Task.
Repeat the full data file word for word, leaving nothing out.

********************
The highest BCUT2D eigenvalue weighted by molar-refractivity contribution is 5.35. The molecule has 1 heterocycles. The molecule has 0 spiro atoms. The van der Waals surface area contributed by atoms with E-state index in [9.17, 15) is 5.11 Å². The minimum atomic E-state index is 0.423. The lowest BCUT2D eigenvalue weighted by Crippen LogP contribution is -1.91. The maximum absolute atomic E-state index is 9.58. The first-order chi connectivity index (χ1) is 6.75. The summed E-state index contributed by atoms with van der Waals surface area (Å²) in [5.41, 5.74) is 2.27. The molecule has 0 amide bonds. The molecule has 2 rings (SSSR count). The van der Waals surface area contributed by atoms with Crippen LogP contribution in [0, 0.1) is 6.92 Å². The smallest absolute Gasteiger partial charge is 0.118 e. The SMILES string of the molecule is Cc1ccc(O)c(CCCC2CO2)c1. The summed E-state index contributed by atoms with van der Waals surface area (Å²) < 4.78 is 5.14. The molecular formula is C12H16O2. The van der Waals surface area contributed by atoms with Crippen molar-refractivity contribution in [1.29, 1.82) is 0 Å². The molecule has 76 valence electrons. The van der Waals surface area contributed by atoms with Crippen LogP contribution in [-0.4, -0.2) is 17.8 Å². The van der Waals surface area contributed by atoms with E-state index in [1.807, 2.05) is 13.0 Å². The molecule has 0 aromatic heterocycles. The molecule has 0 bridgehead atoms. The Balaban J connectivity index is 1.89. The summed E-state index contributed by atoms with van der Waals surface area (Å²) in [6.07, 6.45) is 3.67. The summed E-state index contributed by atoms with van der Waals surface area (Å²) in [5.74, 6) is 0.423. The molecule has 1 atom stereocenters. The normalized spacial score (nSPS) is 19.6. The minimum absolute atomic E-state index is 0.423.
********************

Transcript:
The highest BCUT2D eigenvalue weighted by molar-refractivity contribution is 5.35. The molecule has 1 heterocycles. The molecule has 0 spiro atoms. The van der Waals surface area contributed by atoms with E-state index in [9.17, 15) is 5.11 Å². The minimum atomic E-state index is 0.423. The lowest BCUT2D eigenvalue weighted by Crippen LogP contribution is -1.91. The maximum absolute atomic E-state index is 9.58. The first-order chi connectivity index (χ1) is 6.75. The summed E-state index contributed by atoms with van der Waals surface area (Å²) in [5.41, 5.74) is 2.27. The molecule has 0 amide bonds. The molecule has 2 rings (SSSR count). The van der Waals surface area contributed by atoms with Crippen LogP contribution in [0, 0.1) is 6.92 Å². The smallest absolute Gasteiger partial charge is 0.118 e. The SMILES string of the molecule is Cc1ccc(O)c(CCCC2CO2)c1. The summed E-state index contributed by atoms with van der Waals surface area (Å²) < 4.78 is 5.14. The molecular formula is C12H16O2. The van der Waals surface area contributed by atoms with Crippen molar-refractivity contribution in [1.29, 1.82) is 0 Å². The molecule has 76 valence electrons. The van der Waals surface area contributed by atoms with Crippen LogP contribution in [-0.4, -0.2) is 17.8 Å². The van der Waals surface area contributed by atoms with E-state index in [1.807, 2.05) is 13.0 Å². The molecule has 0 aromatic heterocycles. The molecule has 0 bridgehead atoms. The Balaban J connectivity index is 1.89. The summed E-state index contributed by atoms with van der Waals surface area (Å²) in [6.07, 6.45) is 3.67. The summed E-state index contributed by atoms with van der Waals surface area (Å²) in [5.74, 6) is 0.423. The molecule has 1 atom stereocenters. The normalized spacial score (nSPS) is 19.6. The minimum absolute atomic E-state index is 0.423.